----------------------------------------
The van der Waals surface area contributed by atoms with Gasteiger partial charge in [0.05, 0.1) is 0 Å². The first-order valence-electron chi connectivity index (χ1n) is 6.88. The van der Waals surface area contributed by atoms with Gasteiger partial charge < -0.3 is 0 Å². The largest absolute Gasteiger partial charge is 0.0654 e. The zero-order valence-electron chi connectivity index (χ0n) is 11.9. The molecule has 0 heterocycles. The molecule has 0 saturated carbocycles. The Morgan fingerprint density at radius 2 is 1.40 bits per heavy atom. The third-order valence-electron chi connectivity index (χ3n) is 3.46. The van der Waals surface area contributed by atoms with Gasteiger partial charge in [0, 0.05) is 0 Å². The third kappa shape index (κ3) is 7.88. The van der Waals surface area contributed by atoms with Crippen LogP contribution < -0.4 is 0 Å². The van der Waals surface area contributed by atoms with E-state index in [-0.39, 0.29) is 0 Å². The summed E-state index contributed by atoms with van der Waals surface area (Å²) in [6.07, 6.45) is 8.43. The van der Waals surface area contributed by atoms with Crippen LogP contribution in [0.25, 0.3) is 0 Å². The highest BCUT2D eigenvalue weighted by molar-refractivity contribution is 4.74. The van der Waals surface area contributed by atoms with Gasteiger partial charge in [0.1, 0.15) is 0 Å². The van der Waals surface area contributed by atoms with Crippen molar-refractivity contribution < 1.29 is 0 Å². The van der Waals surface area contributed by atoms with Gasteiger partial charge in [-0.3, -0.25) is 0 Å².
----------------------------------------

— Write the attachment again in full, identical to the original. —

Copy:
The van der Waals surface area contributed by atoms with Gasteiger partial charge in [0.05, 0.1) is 0 Å². The first-order valence-electron chi connectivity index (χ1n) is 6.88. The van der Waals surface area contributed by atoms with Gasteiger partial charge < -0.3 is 0 Å². The largest absolute Gasteiger partial charge is 0.0654 e. The zero-order valence-electron chi connectivity index (χ0n) is 11.9. The molecule has 0 heterocycles. The molecule has 0 saturated carbocycles. The Morgan fingerprint density at radius 2 is 1.40 bits per heavy atom. The third-order valence-electron chi connectivity index (χ3n) is 3.46. The van der Waals surface area contributed by atoms with Gasteiger partial charge in [0, 0.05) is 0 Å². The third kappa shape index (κ3) is 7.88. The van der Waals surface area contributed by atoms with Crippen LogP contribution < -0.4 is 0 Å². The van der Waals surface area contributed by atoms with E-state index in [-0.39, 0.29) is 0 Å². The summed E-state index contributed by atoms with van der Waals surface area (Å²) in [6.07, 6.45) is 8.43. The van der Waals surface area contributed by atoms with Crippen LogP contribution in [0.25, 0.3) is 0 Å². The highest BCUT2D eigenvalue weighted by molar-refractivity contribution is 4.74. The van der Waals surface area contributed by atoms with Gasteiger partial charge in [0.1, 0.15) is 0 Å². The van der Waals surface area contributed by atoms with Crippen molar-refractivity contribution < 1.29 is 0 Å². The van der Waals surface area contributed by atoms with Gasteiger partial charge in [-0.3, -0.25) is 0 Å².